City and town crews plowed nonstop, trying to stay ahead of a storm that's expected to dump more than 2 feet on parts of the state and slightly more on the southern tip. Some businesses closed early, if they opened at all. Most schools canceled classes or dismissed students early. It was a tough call. It was hard to tell when the storm would start bearing down.
Schools in Litchfield, Wales and Sabattus stayed open until the snow started falling in earnest early Friday afternoon. The high school and middle school let students go at 11:15 a.m., and younger students were sent home an hour later.
As it turns out, you can't please everyone. Some people thought students should finish their day, others thought they shouldn't.
"We have had a few calls from angry parents, but not many," RSU 4 Superintendent Jim Hodgkin said. "We always tell parents that they should keep their children home if they don't feel that the conditions are safe to send them to school."
The snow that fell throughout the day Friday was light and fluffy, easy to shovel and perfect for making snow angels. But weather officials were advising that snow is snow, and when it falls on the streets and highways, it becomes slick. They also advised that the worst was yet to come.
Blizzard and flood warnings were in effect overnight. So were parking bans just about everywhere. In Lewiston, parking on public streets was banned from 6 p.m. Friday to 6 a.m. Sunday.
Central Maine Power reported few problems from dry snow and light winds on Friday. The company will have extra staff on duty overnight and will have personnel at all field locations before daybreak Saturday, when high winds are expected to sweep across the state.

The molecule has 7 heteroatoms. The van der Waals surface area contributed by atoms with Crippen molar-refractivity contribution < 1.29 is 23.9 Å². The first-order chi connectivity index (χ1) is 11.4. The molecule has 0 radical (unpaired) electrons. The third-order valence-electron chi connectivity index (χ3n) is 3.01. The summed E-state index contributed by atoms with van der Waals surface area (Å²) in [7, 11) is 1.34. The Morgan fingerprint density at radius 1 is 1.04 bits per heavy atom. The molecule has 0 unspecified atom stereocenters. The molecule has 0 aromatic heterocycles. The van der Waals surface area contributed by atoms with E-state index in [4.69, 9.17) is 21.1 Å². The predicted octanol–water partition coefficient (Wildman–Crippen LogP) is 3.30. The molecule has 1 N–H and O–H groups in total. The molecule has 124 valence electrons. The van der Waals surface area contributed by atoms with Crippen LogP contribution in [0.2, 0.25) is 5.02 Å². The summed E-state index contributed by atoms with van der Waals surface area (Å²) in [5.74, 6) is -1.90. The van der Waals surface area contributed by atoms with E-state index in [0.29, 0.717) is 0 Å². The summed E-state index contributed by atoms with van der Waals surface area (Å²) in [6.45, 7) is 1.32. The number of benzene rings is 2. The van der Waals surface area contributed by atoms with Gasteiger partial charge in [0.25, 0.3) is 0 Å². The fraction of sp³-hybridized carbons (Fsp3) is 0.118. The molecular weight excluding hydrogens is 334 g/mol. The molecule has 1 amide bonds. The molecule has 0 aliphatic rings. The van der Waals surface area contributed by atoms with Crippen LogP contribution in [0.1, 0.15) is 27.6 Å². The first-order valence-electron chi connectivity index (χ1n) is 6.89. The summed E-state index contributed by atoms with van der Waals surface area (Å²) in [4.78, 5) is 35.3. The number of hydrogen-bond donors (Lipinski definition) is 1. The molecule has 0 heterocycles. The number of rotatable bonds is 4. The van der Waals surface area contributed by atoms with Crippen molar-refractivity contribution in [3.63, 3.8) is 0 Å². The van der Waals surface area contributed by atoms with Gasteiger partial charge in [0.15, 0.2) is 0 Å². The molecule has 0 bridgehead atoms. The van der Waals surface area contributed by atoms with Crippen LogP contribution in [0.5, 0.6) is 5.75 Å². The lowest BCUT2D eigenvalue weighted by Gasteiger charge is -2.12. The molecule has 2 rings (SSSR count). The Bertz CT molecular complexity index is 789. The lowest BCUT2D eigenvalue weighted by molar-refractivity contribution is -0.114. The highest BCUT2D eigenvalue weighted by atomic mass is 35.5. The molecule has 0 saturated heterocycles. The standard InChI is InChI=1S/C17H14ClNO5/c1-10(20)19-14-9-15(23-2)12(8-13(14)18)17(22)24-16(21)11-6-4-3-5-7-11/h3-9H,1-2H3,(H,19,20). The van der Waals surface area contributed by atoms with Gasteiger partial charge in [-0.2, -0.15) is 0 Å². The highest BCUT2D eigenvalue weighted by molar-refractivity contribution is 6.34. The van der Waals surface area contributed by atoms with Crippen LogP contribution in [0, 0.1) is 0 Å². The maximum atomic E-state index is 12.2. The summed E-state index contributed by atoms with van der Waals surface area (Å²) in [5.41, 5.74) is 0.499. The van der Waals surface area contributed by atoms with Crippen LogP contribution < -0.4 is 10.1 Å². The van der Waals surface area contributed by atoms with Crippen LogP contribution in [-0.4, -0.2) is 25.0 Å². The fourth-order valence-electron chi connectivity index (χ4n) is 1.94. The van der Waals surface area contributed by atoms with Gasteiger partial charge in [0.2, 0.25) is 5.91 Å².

“We don’t expect the wind or snow to cause too many problems through this evening, although we have increased our staffing for the commuting hours and the overnight,” John Carroll, spokesman for CMP, said. “ Our storm response team has prepositioned crews and materials, and all our employees have been put on notice to expect a more challenging day tomorrow. We expect wind gusts in the 50s, and heavy snow to move in by early tomorrow morning. So all of our crews are scheduled to report to field offices by 5 a.m.”
CMP has lined up 68 additional line crews from Maine and Canada plus 130 tree crews to add to the company’s regular contingent of 90 line crews and support personnel.
The list of cancellations, postponements and delays got longer as the day progressed. It was hard to keep up with what was closed and what was not.
All school sports scheduled for Friday were postponed. In Lewiston-Auburn, officials announced late in the day that Citylink buses will not operate at all on Saturday as Nemo's bad side is expected to roar through.
How bad is Nemo going to get? Weather officials say overnight Friday will be the worst. Snow is expected to fall at a rate of 1-3 inches per hour. Winds may begin to gust at up to 50 mph and continue into Saturday afternoon. To add to the joy, the air will remain cold, meteorologists say, with temperatures in the teens as the storm rages on.
At Marcotte Park, Mike Shields and the four children in his care were still sledding as darkness approached. It was fun and no hassles on the hills, much like the ski areas which greeted Nemo with open arms.
"It's snowing, yaaaaaay," bellowed the Sunday River website. "So far we have 6 inches of the lightest snow you'll ever see, and conditions couldn't be better. The best part is there's more snow on the way and sunny skies coming to close out the weekend on Sunday."
The sunny skies part sounds good, anyway.